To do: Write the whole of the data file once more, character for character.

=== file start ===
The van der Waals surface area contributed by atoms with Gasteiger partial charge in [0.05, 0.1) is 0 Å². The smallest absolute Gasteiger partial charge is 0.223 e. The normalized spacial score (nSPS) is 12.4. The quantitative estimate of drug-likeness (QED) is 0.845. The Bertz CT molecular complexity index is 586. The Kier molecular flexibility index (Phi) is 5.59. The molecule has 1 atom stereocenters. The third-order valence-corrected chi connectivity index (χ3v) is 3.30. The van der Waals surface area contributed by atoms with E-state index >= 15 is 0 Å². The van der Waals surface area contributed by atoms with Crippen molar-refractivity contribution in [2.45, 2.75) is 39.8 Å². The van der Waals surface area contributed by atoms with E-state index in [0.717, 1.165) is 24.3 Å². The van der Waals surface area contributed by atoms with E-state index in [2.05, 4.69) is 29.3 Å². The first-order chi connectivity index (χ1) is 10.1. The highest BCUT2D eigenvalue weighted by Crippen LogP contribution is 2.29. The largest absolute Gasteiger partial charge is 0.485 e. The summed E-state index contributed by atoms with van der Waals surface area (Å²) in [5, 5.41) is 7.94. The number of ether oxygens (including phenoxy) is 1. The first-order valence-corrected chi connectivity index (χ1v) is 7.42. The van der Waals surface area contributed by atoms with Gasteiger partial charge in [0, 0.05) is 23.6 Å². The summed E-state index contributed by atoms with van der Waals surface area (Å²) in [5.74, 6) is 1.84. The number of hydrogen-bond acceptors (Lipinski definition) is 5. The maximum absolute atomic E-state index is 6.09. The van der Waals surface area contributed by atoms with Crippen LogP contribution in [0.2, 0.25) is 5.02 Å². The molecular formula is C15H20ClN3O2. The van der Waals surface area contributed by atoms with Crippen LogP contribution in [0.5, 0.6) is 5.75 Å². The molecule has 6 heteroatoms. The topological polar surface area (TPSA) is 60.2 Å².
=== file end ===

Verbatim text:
The van der Waals surface area contributed by atoms with Gasteiger partial charge in [0.05, 0.1) is 0 Å². The smallest absolute Gasteiger partial charge is 0.223 e. The normalized spacial score (nSPS) is 12.4. The quantitative estimate of drug-likeness (QED) is 0.845. The Bertz CT molecular complexity index is 586. The Kier molecular flexibility index (Phi) is 5.59. The molecule has 1 atom stereocenters. The third-order valence-corrected chi connectivity index (χ3v) is 3.30. The van der Waals surface area contributed by atoms with E-state index >= 15 is 0 Å². The van der Waals surface area contributed by atoms with Crippen molar-refractivity contribution in [2.45, 2.75) is 39.8 Å². The van der Waals surface area contributed by atoms with E-state index in [0.717, 1.165) is 24.3 Å². The van der Waals surface area contributed by atoms with E-state index in [2.05, 4.69) is 29.3 Å². The first-order chi connectivity index (χ1) is 10.1. The highest BCUT2D eigenvalue weighted by Crippen LogP contribution is 2.29. The largest absolute Gasteiger partial charge is 0.485 e. The summed E-state index contributed by atoms with van der Waals surface area (Å²) in [5, 5.41) is 7.94. The number of ether oxygens (including phenoxy) is 1. The first-order valence-corrected chi connectivity index (χ1v) is 7.42. The van der Waals surface area contributed by atoms with Gasteiger partial charge in [0, 0.05) is 23.6 Å². The summed E-state index contributed by atoms with van der Waals surface area (Å²) in [5.74, 6) is 1.84. The number of hydrogen-bond acceptors (Lipinski definition) is 5. The maximum absolute atomic E-state index is 6.09. The van der Waals surface area contributed by atoms with Crippen LogP contribution in [0.2, 0.25) is 5.02 Å². The molecular formula is C15H20ClN3O2. The van der Waals surface area contributed by atoms with Crippen LogP contribution in [0.5, 0.6) is 5.75 Å². The molecule has 6 heteroatoms. The topological polar surface area (TPSA) is 60.2 Å².